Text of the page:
A few weeks after Adèle’s conversation with Robert, Madame Lebrun and her renters hold a Saturday-night celebration to entertain their weekend guests. The party-goers request a piano duet from the fourteen-year-old Farival twins, who, formally committed by their parents at birth to become nuns, are dressed, as usual, in the blue and white colors associated with the Virgin Mary. Several other children perform, and then Adèle plays the piano while the other guests dance. Robert fetches Mademoiselle Reisz, a quarrelsome middle-aged woman, and entreats her to play for Edna.
Whenever Edna listens to Adèle practice her different pieces, images of varying emotions appear in her mind: a naked man staring out at a fleeing bird in “hopeless resignation,” a dancing woman, children at play. But now, as she listens to the playing of Mademoiselle Reisz, Edna sees no pictures of these emotions. Rather, she feels them, and is reduced to trembling, choking tears. As Mademoiselle Reisz finishes and leaves the room, she pats Edna’s shoulder and tells her that she is the only worthy listener in the entire crowd. Even so, the others have clearly enjoyed the performance. Robert suggests that the party go for a nighttime swim.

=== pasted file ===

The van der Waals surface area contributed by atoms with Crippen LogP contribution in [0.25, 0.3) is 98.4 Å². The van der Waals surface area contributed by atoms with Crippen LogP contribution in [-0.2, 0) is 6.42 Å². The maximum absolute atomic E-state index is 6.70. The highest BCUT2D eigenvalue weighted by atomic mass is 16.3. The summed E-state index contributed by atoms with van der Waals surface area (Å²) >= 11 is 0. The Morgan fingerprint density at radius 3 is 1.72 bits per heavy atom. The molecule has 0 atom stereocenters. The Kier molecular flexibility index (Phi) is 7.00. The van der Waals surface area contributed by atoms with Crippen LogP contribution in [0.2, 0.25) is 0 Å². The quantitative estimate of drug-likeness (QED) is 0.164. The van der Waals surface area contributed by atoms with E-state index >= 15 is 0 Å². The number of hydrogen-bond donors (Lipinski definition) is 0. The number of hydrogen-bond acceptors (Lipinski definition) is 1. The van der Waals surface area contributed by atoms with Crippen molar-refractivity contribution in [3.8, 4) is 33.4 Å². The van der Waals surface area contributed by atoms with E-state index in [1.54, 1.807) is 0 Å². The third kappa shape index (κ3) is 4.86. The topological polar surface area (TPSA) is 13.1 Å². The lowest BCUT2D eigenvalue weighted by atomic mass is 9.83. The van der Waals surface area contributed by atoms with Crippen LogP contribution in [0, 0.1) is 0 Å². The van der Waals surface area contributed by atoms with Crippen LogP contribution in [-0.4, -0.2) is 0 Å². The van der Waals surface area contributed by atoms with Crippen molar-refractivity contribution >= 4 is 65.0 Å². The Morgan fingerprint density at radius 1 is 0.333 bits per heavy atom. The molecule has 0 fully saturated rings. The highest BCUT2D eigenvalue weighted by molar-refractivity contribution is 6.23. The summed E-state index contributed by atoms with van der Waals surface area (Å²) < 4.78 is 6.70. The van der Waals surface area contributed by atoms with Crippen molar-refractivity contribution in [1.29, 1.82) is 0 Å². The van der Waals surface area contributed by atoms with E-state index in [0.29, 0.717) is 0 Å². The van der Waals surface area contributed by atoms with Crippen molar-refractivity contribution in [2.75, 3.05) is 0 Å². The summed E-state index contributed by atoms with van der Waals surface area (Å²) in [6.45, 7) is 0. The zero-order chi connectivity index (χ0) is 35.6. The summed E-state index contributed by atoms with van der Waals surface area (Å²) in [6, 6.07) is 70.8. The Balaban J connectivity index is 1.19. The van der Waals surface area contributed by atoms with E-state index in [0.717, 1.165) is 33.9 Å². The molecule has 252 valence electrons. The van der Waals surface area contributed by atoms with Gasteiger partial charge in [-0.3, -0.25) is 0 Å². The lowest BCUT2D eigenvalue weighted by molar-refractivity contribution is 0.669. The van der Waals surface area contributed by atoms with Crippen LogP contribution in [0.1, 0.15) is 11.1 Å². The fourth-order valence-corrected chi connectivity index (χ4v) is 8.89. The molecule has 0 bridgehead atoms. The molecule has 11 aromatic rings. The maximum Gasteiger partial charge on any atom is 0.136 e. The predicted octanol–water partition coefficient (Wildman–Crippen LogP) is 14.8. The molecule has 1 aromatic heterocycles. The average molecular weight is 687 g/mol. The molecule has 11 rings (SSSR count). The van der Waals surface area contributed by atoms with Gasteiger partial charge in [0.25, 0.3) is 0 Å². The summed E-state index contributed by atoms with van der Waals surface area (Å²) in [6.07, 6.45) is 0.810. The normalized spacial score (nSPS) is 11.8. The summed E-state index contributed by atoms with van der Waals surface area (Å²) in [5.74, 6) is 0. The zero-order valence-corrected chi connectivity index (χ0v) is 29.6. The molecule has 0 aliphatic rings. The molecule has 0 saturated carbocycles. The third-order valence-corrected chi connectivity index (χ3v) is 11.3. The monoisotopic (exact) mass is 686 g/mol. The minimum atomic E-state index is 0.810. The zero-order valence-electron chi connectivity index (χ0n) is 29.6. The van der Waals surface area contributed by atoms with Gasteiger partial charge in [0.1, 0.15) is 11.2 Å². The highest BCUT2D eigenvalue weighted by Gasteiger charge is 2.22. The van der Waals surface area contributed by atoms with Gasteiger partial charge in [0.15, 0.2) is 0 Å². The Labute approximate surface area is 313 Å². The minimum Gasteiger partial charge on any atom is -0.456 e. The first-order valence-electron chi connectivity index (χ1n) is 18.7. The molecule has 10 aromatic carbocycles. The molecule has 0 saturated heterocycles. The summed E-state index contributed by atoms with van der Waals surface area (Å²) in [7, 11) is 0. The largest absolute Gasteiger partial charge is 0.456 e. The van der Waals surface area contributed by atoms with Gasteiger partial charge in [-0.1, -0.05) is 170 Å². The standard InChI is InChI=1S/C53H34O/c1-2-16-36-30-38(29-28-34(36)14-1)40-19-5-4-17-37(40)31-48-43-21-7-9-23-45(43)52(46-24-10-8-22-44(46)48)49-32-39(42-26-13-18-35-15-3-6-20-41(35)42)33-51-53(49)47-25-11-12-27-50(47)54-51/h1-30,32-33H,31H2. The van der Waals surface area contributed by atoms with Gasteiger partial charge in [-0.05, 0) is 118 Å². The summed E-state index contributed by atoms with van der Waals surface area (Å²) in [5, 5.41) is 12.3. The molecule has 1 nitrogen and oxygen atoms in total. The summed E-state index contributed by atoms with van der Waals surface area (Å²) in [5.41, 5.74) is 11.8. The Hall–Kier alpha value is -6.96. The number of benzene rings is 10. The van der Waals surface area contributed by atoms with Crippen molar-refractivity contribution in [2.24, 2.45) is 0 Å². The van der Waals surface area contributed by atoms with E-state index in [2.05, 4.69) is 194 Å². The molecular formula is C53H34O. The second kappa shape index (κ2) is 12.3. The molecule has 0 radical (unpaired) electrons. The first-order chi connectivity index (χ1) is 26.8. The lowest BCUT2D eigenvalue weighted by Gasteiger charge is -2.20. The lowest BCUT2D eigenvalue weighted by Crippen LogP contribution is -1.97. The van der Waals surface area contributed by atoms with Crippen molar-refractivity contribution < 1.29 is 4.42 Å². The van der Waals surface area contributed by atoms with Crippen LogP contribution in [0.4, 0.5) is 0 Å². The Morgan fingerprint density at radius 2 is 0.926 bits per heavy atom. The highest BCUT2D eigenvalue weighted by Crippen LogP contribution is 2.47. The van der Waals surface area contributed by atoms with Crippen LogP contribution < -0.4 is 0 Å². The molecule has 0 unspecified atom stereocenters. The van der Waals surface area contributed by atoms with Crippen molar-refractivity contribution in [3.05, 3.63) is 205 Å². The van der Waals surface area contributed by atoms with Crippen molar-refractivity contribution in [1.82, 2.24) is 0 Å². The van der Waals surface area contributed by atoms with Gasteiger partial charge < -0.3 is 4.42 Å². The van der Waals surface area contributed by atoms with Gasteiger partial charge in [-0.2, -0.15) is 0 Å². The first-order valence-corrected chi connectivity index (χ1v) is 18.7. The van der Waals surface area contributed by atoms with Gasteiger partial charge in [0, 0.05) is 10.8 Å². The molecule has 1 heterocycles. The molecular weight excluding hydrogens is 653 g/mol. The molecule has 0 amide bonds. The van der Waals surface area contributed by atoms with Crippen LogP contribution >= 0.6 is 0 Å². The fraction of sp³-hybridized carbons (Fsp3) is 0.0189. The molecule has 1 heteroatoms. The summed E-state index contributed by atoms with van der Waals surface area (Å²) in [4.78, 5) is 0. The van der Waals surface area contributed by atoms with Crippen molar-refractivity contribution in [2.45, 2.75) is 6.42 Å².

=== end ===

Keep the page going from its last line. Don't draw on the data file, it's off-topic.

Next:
Edna’s awakening begins slowly and she seems from its beginning to expect disappointment even while she hopes for fulfillment. The dim light that first allows her to see her own latent dissatisfaction in Chapter VI is described as a “light which, showing the way, forbids it,” and the suddenness with which her emotions rise to the surface renders them both disturbing and exciting. Remembering the passionate infatuations that had consumed her before marriage, Edna is suddenly struck by the contrast between those feelings and the feelings she has now in her marriage. Voicing these feelings to Adèle furthers the shedding of her outer layers of reserve, as does her sensual, almost violent reaction to the music played by Mademoiselle Reisz a few weeks later.